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ProPublica and Frontline Win Emmy for “Documenting Hate” Documentaries

Documenting Hate,” a two-part investigative series by ProPublica and PBS Frontline, won the News & Documentary Emmy Award for Outstanding Investigative Documentary. Produced by ProPublica reporter A.C. Thompson, along with producer Karim Hajj and editor/producer Jacquie Soohen of Midnight Films, and directed by Midnight Films’ Rick Rowley, the documentaries revealed some of the most violent figures within America’s resurgent white supremacist movement, as well as the members’ presence in the U.S. military and governmental failures to curb the criminal activities of dangerous white power groups.

Part one, “Documenting Hate: Charlottesville,” investigated the white supremacists and neo-Nazis involved in the 2017 Charlottesville, Virginia, “Unite the Right” rally, and it revealed how ill-prepared law enforcement was to handle the influx of hate groups from across the nation. The second film, “Documenting Hate: New American Nazis,” identified former and active-duty members of the military as members of Atomwaffen Division, a neo-Nazi terrorist group linked to five murders.

Much of the reporting featured in the films started with online stories written for the ProPublica and Frontline websites by Thompson and freelancers Ali Winston and Jake Hanrahan, as well as online videos produced by ProPublica’s Lucas Waldron.

The journalistic investigation generated real-world impact, including a congressional inquiry into the military’s handling of white supremacists within its ranks and the prosecution of nine members of white supremacist groups.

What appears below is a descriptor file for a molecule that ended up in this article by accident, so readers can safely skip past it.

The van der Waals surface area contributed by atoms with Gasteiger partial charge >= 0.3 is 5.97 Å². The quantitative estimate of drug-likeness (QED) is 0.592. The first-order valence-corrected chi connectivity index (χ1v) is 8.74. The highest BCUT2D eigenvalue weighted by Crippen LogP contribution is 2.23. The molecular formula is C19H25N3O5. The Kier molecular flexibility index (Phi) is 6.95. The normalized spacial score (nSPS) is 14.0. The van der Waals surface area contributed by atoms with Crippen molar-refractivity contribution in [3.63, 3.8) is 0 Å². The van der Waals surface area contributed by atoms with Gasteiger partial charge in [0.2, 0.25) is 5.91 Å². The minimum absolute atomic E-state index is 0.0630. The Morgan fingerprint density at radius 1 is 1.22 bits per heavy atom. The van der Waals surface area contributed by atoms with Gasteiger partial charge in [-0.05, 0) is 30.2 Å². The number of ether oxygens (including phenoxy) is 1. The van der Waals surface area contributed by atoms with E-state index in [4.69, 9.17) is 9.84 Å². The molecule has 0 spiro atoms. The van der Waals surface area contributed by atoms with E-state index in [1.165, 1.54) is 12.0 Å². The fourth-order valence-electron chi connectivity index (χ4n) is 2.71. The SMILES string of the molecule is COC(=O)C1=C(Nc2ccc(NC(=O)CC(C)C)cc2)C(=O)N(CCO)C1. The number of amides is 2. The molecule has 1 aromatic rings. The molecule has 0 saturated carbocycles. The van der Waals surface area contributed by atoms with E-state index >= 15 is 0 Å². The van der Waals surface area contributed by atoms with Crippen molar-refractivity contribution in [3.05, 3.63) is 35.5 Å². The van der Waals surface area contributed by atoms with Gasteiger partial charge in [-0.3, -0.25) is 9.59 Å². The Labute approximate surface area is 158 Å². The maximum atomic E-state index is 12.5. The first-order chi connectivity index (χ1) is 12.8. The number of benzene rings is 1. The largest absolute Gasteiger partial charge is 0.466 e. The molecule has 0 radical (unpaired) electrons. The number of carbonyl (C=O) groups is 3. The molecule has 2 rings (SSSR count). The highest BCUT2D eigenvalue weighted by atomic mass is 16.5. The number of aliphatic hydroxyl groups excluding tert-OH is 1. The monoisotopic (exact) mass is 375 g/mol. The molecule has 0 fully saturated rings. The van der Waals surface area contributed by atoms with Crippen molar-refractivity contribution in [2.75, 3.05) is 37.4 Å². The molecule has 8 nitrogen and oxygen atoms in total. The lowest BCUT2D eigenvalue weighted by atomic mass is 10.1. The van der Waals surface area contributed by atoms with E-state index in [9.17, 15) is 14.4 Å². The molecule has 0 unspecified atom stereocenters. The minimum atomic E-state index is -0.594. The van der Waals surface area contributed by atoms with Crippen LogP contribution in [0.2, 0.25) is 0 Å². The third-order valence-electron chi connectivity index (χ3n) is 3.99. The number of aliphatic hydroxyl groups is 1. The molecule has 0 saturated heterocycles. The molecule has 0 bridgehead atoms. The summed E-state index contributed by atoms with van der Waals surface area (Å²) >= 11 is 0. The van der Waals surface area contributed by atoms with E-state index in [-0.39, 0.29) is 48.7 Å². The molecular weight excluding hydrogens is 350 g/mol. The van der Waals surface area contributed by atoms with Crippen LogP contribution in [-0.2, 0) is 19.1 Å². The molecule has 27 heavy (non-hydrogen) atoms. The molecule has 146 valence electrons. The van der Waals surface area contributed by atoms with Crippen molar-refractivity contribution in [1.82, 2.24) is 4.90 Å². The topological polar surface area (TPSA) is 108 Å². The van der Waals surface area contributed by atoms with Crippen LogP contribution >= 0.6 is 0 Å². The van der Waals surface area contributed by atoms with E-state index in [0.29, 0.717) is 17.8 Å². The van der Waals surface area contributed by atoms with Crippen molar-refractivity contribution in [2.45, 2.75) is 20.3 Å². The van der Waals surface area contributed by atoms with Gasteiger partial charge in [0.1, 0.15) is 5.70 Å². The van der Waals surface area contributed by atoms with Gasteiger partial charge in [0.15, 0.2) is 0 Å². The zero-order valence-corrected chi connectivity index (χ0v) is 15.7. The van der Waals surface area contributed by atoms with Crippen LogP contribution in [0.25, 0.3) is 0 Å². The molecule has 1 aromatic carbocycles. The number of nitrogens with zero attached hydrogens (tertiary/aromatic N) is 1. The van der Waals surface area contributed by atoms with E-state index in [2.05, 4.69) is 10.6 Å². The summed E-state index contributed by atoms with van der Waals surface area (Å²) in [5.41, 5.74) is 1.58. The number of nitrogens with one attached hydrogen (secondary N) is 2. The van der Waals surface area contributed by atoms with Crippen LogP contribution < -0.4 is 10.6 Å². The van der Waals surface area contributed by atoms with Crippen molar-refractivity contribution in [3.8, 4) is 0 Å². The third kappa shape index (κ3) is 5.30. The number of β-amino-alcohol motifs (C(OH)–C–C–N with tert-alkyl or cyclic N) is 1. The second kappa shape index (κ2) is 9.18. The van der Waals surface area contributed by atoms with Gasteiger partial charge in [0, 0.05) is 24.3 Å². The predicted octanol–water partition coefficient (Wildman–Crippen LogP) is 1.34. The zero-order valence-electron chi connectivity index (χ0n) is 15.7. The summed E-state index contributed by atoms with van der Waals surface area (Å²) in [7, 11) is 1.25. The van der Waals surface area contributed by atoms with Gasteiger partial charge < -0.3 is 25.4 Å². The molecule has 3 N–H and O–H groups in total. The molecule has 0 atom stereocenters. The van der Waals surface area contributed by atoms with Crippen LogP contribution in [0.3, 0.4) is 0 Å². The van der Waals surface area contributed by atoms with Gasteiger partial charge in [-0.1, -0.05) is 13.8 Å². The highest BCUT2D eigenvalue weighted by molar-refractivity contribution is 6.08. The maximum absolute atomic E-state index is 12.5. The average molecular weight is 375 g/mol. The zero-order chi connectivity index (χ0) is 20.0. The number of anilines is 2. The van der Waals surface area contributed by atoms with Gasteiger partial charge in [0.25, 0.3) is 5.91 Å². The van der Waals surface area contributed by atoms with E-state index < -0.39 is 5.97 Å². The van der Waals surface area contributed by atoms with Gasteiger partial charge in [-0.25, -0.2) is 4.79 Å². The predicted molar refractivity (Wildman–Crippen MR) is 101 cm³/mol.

The Marine Corps court-martialed Lance Cpl. Vasillios Pistolis, who was identified by ProPublica and Frontline as a member of Atomwaffen and a participant in the violence at the Charlottesville rally. Pistolis was eventually convicted on charges of disobeying orders and making false statements and was ousted from the Marines.

Michael Miselis, an aerospace engineer with defense contractor Northrop Grumman, lost his job after reporters identified him as a member of a white power gang called the Rise Above Movement. Federal authorities eventually arrested Miselis and seven other members or associates of RAM on rioting charges, citing the reporting of ProPublica and Frontline. Four of those men have pleaded guilty to federal charges for their roles in the violence at the Charlottesville rally, with three of the men receiving sentences of more than two years in prison.

See the full list of winners from the News & Documentary Emmy Awards here.

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